The last Penny Lecture Morley’s 125th anniversary year we saw a large and appreciative audience hear BBC Radio 3 presenter Rob Cowan deliver a fascinating talk on music made in times of war and tyranny. Illustrating his talk with rare vintage recordings from his own and other archives, Rob focused on the difficult conditions leading up to and during the Second World War.
In addition to recordings which featured the sound of distant – and not so distant – bombing in the background, we heard a chilling interruption of a concert objecting to the performance of music by the Jewish composer, Mahler and a recording of a Mozart piano concerto made in the dead of night and at much haste to satisfy Stalin’s demand for “the record” of a performance he had just heard on the radio. These and many other examples served as testament not only to the challenges of making music in times of war and tyranny, but also to the bravery and commitment of those who did so.
In the Q&A session that followed, Rob touched on many subjects from how he got hooked on classical music, the importance of comparative listening, some of the considerations that go in to the making of his radio programmes and his hope that he might yet persuade the BBC to let him turn his enthusiasm for vintage recordings and what they say about performance practice and society of the time into a BBC Radio 3 programme. We must keep our ears out!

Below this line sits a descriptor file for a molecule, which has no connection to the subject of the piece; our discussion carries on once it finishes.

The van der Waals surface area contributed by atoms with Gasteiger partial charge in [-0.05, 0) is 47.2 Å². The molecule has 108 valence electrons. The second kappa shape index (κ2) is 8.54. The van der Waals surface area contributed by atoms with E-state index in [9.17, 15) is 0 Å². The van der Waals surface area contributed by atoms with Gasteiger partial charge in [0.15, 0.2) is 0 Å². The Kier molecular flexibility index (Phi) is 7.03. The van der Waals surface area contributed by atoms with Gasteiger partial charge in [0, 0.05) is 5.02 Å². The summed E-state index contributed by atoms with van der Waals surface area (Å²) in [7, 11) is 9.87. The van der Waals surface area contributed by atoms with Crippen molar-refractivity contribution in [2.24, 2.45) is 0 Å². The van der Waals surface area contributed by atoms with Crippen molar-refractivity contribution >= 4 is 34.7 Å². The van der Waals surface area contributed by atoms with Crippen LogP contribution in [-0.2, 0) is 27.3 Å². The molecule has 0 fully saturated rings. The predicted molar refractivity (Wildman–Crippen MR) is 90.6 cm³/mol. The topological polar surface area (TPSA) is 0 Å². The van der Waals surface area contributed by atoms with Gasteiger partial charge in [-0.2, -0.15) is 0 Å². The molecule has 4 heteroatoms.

This lecture forms part of the College’s 125th anniversary celebrations and is one of a series of lectures that have taken place this year. Other speakers include the Director of Liberty, Shami Chakrabarti, feminist writer Caroline Criado-Perez and Guerrilla Gardener Richard Reynolds.
Look out for details of the new lectures from September. The first Penny Lecture has been announced with Profession Tony Travers discussing The London Boroughs at 50 on Friday 18 September.
The last Penny Lecture Morley’s 125th anniversary year we saw a large and appreciative audience hear BBC Radio 3 presenter Rob Cowan deliver a fascinating talk on music made in times of war and tyranny.
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